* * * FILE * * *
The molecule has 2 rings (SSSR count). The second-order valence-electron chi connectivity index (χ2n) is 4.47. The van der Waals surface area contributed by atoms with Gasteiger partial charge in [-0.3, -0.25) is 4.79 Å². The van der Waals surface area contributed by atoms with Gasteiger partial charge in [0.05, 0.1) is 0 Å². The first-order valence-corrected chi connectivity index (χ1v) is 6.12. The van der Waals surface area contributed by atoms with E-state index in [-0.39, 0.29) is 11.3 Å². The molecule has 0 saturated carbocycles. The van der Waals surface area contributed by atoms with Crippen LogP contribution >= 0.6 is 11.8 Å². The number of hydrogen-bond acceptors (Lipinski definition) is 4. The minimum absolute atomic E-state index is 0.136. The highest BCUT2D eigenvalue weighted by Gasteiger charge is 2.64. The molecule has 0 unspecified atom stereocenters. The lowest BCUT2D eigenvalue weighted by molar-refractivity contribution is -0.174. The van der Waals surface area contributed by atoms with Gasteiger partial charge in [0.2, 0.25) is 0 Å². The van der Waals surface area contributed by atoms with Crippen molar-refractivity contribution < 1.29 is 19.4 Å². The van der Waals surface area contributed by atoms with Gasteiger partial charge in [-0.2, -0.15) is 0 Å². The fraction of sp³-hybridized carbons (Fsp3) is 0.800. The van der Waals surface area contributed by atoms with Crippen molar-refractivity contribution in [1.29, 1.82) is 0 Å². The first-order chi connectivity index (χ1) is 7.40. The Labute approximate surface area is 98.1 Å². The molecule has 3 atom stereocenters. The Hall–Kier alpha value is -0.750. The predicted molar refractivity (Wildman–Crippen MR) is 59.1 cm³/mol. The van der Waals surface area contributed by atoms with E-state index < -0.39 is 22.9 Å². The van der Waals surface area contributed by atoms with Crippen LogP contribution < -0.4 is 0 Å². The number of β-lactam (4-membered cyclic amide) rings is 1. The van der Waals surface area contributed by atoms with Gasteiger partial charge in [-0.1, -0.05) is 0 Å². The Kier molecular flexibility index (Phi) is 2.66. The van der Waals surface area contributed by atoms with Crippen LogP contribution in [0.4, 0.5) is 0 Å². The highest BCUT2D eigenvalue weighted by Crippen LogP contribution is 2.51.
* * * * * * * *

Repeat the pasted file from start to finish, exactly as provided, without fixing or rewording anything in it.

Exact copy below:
The molecule has 2 rings (SSSR count). The second-order valence-electron chi connectivity index (χ2n) is 4.47. The van der Waals surface area contributed by atoms with Gasteiger partial charge in [-0.3, -0.25) is 4.79 Å². The van der Waals surface area contributed by atoms with Gasteiger partial charge in [0.05, 0.1) is 0 Å². The first-order valence-corrected chi connectivity index (χ1v) is 6.12. The van der Waals surface area contributed by atoms with E-state index in [-0.39, 0.29) is 11.3 Å². The molecule has 0 saturated carbocycles. The van der Waals surface area contributed by atoms with Crippen LogP contribution >= 0.6 is 11.8 Å². The number of hydrogen-bond acceptors (Lipinski definition) is 4. The minimum absolute atomic E-state index is 0.136. The highest BCUT2D eigenvalue weighted by Gasteiger charge is 2.64. The molecule has 0 unspecified atom stereocenters. The lowest BCUT2D eigenvalue weighted by molar-refractivity contribution is -0.174. The van der Waals surface area contributed by atoms with Gasteiger partial charge in [0.2, 0.25) is 0 Å². The van der Waals surface area contributed by atoms with Crippen molar-refractivity contribution < 1.29 is 19.4 Å². The van der Waals surface area contributed by atoms with Gasteiger partial charge in [-0.2, -0.15) is 0 Å². The fraction of sp³-hybridized carbons (Fsp3) is 0.800. The van der Waals surface area contributed by atoms with Crippen molar-refractivity contribution in [1.29, 1.82) is 0 Å². The first-order chi connectivity index (χ1) is 7.40. The Labute approximate surface area is 98.1 Å². The molecule has 3 atom stereocenters. The Hall–Kier alpha value is -0.750. The predicted molar refractivity (Wildman–Crippen MR) is 59.1 cm³/mol. The van der Waals surface area contributed by atoms with E-state index < -0.39 is 22.9 Å². The van der Waals surface area contributed by atoms with Crippen LogP contribution < -0.4 is 0 Å². The number of β-lactam (4-membered cyclic amide) rings is 1. The van der Waals surface area contributed by atoms with Gasteiger partial charge in [-0.1, -0.05) is 0 Å². The Kier molecular flexibility index (Phi) is 2.66. The van der Waals surface area contributed by atoms with Crippen LogP contribution in [0.4, 0.5) is 0 Å². The highest BCUT2D eigenvalue weighted by Crippen LogP contribution is 2.51.